As she lines up in the umpteenth queue to board the umpteenth means of transport that will bring her to the umpteenth destination, Maggie Mee is dead tired. –However- she thinks -this ease of movement is super cool. Moving at this speed is awesome and makes us feel omnipresent, infusing a sense of pride as if we were blessed by the gift of ubiquity. Actually – Maggie Mee estimates as she looks around her – it is not so bad to travel in high season and join the flow of Western backpackers on holiday.
Much less headaches than travelling the local way.
Firstly, these buses used for backpackers are much calmer. The seats are larger and much more comfortable and there is no risk a hen, a bag full of fruit or a screaming baby will fall on your lap. Then, instead of thousands of curious eyes and gargling sounds revealing guts movements and throat clearing, you are surrounded by white-reddish faces swollen by sleeping pills. The crowd of flabby bodies creates a harmless mass movement and there is no much difference with a colony of penguins on migration.
Even the screen placed at the front of the bus offers entertainment that looks familiar. In fact, American movies filled with photonic weapons, fake sex scenes and final wise moral lessons facilitate sleep more than endless shots over romantic landscapes and cheesy dances seasoned by loud and crackly music. Then, let’s not forget that yelling and pushy sellers have been replaced by products well known on the international market, easily available at impersonal automatic distributors. Bye-bye soggy peanuts! See you later expired cookies and stale chips! Here are our friends Nescafe and Coca-Cola, cheerfully welcoming us at every corner!
Last but not least: the toilet. Yes, in fact, tourists are particularly obsessed with toilets, so here we go! Maggie Mee does not want to miss the opportunity and she goes to the loo every five minutes to enjoy a clean toilet seat and endless toilet paper rolls. Ah! It feels good! Wow, this is a real treat! Let’s seat back and enjoy the holiday, let’s follow the herd in seek of fun and fake luxuries with a tropical twist!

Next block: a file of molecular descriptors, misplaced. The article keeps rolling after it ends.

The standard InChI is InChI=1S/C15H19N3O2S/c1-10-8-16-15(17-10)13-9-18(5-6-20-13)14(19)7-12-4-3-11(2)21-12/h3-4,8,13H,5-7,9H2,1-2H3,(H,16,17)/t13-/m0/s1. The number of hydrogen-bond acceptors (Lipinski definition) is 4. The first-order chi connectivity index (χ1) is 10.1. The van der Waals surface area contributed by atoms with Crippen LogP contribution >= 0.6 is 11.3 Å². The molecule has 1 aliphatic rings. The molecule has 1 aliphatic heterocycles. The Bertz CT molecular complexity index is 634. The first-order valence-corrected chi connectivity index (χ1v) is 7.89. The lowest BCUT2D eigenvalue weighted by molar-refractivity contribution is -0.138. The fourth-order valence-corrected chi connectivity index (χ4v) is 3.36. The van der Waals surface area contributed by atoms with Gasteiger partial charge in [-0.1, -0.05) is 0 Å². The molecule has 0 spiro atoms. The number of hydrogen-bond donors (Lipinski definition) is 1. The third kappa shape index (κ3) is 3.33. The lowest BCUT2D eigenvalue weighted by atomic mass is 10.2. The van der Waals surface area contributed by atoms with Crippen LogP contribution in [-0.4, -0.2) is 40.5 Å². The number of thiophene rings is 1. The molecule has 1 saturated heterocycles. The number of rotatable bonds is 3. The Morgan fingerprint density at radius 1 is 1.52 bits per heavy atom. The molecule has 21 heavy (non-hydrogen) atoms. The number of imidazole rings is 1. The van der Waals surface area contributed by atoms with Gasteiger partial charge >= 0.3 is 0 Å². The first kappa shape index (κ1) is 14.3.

Punctually, a few months after the summer holidays, here comes New Year’s Eve. Here we are, ready to celebrate and party.
The migration of clusters of bodies wearing singlets, flip-flops and backpacks having the same design has begun. The only distinguishing mark is a bright coloured sticker placed on tourists’ chest, which is different according to their final destination. The local professionals of cheap wandering herds have found this solution in order to easily sort tourists among buses, mini-vans, pick-ups, ferries and speed boats fuelled by the unlimited supply of backpackers. The common theme of the backpacking industry is the Lonely Planet guide; its multiple facets are the sleepy and happy faces of these 20 year-olds, who tour the world strictly on beaten paths, following well-trodden tracks and known itineraries.
Nothing is new; it is just slightly different. Same same, but different. In fact.
This mass of piled bodies that look like livestock is actually composed of individuals. Each one of them is on a quest for his or her way, special holiday and unique experience. They will surely find it while in line behind hundreds of people on a journey towards the same destination or when clumped on a beach trying to survive New Year’s Eve celebrations. Of course, a close contact with tropical nature is a must in this quest.
Nature is calling and, distracted by two tourists running away in tears after seeing a moth, Maggie Mee wonders from what corner nature may be calling. She looks left and right and she notices territorial and fearsome ants striking terror among the sleepy tourists and ravenous mosquitoes preparing an ambush before greedily sucking any uncovered part of those sunburned and easily irritable skins. She doesn’t notice much else.
Magge Mee gets more attentive. She wants to hear nature calling, she wants to hear Mother Gaia whispering in her ears. So, she closes her eyes and tries to focus. Immediately, pungent air tickles her nose. It is strong-smelling air enclosing a blend of trash and pollution, supported by open-air dumps and all varieties of exhaust pipes. She opens her eyes in disbelief and she sees electric cables intertwining to form grids of strange shapes; she focuses more and she catches a glimpse of a squared blue sky. Yes, because the sky is still blue and, if you look up beyond the asbestos roofs, you can even see the landscape.
The island is there, fighting, in silence, a stubborn and impertinent struggle. Lush green after the rain, tall palm trees reaching for the light and shades of red and orange at sunset trace the profile of a beautiful coastline, giving an impression of what it must have been like. Emerald green hills stand out in the blue of the sea, which fades into the lighter shades of the sky over the horizon. The island is there and it is beautiful, but it is tired and exhausted. Its hills have been open, dissected and disemboweled by concrete-castings, which are now hosting any kind of vehicle trudging under the weight of obese tourists and reckless locals.
Amazingly, the island is still there. As a tiger in a cage, it is majestic, but keeps a weary eye on its visitors and looks worn out.